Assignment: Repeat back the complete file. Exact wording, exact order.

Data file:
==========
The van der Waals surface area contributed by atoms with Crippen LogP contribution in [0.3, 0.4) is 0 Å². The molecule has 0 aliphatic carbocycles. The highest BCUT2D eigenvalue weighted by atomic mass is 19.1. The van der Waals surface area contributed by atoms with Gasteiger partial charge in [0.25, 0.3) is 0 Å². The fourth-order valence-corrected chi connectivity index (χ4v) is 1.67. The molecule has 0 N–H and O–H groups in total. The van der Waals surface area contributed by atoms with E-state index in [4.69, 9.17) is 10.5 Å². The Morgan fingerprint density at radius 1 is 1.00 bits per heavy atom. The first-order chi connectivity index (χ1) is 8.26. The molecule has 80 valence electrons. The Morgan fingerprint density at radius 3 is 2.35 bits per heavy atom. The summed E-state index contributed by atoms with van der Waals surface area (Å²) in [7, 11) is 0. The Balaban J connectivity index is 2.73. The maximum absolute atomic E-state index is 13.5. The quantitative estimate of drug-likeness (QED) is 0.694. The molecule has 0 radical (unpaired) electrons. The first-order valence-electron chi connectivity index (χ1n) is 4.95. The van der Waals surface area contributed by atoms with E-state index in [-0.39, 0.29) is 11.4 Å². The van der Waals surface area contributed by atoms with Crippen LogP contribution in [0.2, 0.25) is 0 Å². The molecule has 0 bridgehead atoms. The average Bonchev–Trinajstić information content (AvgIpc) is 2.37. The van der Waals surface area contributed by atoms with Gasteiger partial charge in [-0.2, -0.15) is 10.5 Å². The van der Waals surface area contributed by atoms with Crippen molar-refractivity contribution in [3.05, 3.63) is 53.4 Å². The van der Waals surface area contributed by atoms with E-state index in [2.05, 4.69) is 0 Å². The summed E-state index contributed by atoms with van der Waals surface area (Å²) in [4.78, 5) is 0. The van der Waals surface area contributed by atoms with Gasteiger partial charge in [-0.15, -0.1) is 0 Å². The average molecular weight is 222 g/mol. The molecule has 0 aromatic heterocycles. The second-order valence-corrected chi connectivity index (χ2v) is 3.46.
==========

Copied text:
The van der Waals surface area contributed by atoms with Crippen LogP contribution in [0.3, 0.4) is 0 Å². The molecule has 0 aliphatic carbocycles. The highest BCUT2D eigenvalue weighted by atomic mass is 19.1. The van der Waals surface area contributed by atoms with Gasteiger partial charge in [0.25, 0.3) is 0 Å². The fourth-order valence-corrected chi connectivity index (χ4v) is 1.67. The molecule has 0 N–H and O–H groups in total. The van der Waals surface area contributed by atoms with E-state index in [4.69, 9.17) is 10.5 Å². The Morgan fingerprint density at radius 1 is 1.00 bits per heavy atom. The first-order chi connectivity index (χ1) is 8.26. The molecule has 80 valence electrons. The Morgan fingerprint density at radius 3 is 2.35 bits per heavy atom. The summed E-state index contributed by atoms with van der Waals surface area (Å²) in [7, 11) is 0. The Balaban J connectivity index is 2.73. The maximum absolute atomic E-state index is 13.5. The quantitative estimate of drug-likeness (QED) is 0.694. The molecule has 0 radical (unpaired) electrons. The first-order valence-electron chi connectivity index (χ1n) is 4.95. The van der Waals surface area contributed by atoms with E-state index in [-0.39, 0.29) is 11.4 Å². The van der Waals surface area contributed by atoms with Crippen LogP contribution in [0.2, 0.25) is 0 Å². The molecule has 0 bridgehead atoms. The average Bonchev–Trinajstić information content (AvgIpc) is 2.37. The van der Waals surface area contributed by atoms with Gasteiger partial charge in [-0.2, -0.15) is 10.5 Å². The van der Waals surface area contributed by atoms with Crippen molar-refractivity contribution in [3.05, 3.63) is 53.4 Å². The van der Waals surface area contributed by atoms with E-state index in [2.05, 4.69) is 0 Å². The summed E-state index contributed by atoms with van der Waals surface area (Å²) in [4.78, 5) is 0. The van der Waals surface area contributed by atoms with Gasteiger partial charge in [-0.15, -0.1) is 0 Å². The average molecular weight is 222 g/mol. The molecule has 0 aromatic heterocycles. The second-order valence-corrected chi connectivity index (χ2v) is 3.46.